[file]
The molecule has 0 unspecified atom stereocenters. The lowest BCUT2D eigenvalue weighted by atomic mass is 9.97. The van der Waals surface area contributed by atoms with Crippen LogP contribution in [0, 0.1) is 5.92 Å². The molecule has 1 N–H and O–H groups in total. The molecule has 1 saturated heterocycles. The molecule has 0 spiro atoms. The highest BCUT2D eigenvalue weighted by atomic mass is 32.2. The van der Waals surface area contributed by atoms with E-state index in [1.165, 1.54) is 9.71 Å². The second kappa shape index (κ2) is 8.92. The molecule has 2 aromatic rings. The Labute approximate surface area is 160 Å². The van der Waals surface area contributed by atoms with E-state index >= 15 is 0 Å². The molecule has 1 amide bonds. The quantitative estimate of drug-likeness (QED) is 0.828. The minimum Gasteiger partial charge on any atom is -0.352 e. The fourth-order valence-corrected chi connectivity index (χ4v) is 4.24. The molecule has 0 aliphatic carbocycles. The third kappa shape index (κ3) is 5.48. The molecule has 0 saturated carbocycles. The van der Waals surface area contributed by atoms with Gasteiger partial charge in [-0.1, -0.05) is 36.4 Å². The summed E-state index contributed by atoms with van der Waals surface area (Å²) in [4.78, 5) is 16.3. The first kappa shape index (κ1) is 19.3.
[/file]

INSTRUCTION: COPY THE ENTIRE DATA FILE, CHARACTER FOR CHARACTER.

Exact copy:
The molecule has 0 unspecified atom stereocenters. The lowest BCUT2D eigenvalue weighted by atomic mass is 9.97. The van der Waals surface area contributed by atoms with Crippen LogP contribution in [0, 0.1) is 5.92 Å². The molecule has 1 N–H and O–H groups in total. The molecule has 1 saturated heterocycles. The molecule has 0 spiro atoms. The highest BCUT2D eigenvalue weighted by atomic mass is 32.2. The van der Waals surface area contributed by atoms with E-state index in [1.165, 1.54) is 9.71 Å². The second kappa shape index (κ2) is 8.92. The molecule has 2 aromatic rings. The Labute approximate surface area is 160 Å². The van der Waals surface area contributed by atoms with E-state index >= 15 is 0 Å². The molecule has 1 amide bonds. The quantitative estimate of drug-likeness (QED) is 0.828. The minimum Gasteiger partial charge on any atom is -0.352 e. The fourth-order valence-corrected chi connectivity index (χ4v) is 4.24. The molecule has 0 aliphatic carbocycles. The third kappa shape index (κ3) is 5.48. The molecule has 0 saturated carbocycles. The van der Waals surface area contributed by atoms with Gasteiger partial charge in [-0.1, -0.05) is 36.4 Å². The summed E-state index contributed by atoms with van der Waals surface area (Å²) in [4.78, 5) is 16.3. The first kappa shape index (κ1) is 19.3.